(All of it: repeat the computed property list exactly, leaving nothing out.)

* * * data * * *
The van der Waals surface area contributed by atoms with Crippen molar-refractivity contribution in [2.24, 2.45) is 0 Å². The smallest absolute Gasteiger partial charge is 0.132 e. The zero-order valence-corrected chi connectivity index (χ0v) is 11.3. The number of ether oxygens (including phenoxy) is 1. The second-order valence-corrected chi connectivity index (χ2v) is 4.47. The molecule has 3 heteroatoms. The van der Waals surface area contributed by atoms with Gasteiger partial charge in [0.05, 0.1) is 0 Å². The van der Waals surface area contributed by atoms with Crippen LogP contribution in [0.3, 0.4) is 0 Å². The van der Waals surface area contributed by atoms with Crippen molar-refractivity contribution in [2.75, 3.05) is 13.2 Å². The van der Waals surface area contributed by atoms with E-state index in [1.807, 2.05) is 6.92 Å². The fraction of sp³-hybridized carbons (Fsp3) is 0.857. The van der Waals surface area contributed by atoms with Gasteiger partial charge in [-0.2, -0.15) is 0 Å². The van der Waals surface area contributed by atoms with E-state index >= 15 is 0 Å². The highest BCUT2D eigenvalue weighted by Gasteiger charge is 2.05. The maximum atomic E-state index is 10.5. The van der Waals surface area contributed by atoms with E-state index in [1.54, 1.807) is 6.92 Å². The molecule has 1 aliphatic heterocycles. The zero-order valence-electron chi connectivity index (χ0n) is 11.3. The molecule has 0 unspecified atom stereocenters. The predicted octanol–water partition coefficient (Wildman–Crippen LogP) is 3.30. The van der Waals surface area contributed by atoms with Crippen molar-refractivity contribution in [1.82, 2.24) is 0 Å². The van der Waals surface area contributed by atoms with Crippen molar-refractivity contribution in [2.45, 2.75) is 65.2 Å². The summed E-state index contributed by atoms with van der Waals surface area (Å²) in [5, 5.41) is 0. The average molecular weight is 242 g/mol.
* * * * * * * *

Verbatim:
The van der Waals surface area contributed by atoms with Crippen molar-refractivity contribution in [2.24, 2.45) is 0 Å². The smallest absolute Gasteiger partial charge is 0.132 e. The zero-order valence-corrected chi connectivity index (χ0v) is 11.3. The number of ether oxygens (including phenoxy) is 1. The second-order valence-corrected chi connectivity index (χ2v) is 4.47. The molecule has 3 heteroatoms. The van der Waals surface area contributed by atoms with Gasteiger partial charge in [0.05, 0.1) is 0 Å². The van der Waals surface area contributed by atoms with Crippen LogP contribution in [0.3, 0.4) is 0 Å². The van der Waals surface area contributed by atoms with Crippen molar-refractivity contribution in [2.75, 3.05) is 13.2 Å². The van der Waals surface area contributed by atoms with E-state index in [1.807, 2.05) is 6.92 Å². The fraction of sp³-hybridized carbons (Fsp3) is 0.857. The van der Waals surface area contributed by atoms with Gasteiger partial charge in [-0.2, -0.15) is 0 Å². The van der Waals surface area contributed by atoms with E-state index >= 15 is 0 Å². The highest BCUT2D eigenvalue weighted by Gasteiger charge is 2.05. The maximum atomic E-state index is 10.5. The van der Waals surface area contributed by atoms with E-state index in [1.54, 1.807) is 6.92 Å². The molecule has 1 aliphatic heterocycles. The zero-order valence-electron chi connectivity index (χ0n) is 11.3. The molecule has 0 unspecified atom stereocenters. The predicted octanol–water partition coefficient (Wildman–Crippen LogP) is 3.30. The van der Waals surface area contributed by atoms with Crippen molar-refractivity contribution in [1.82, 2.24) is 0 Å². The van der Waals surface area contributed by atoms with Crippen molar-refractivity contribution in [2.45, 2.75) is 65.2 Å². The summed E-state index contributed by atoms with van der Waals surface area (Å²) in [5, 5.41) is 0. The average molecular weight is 242 g/mol.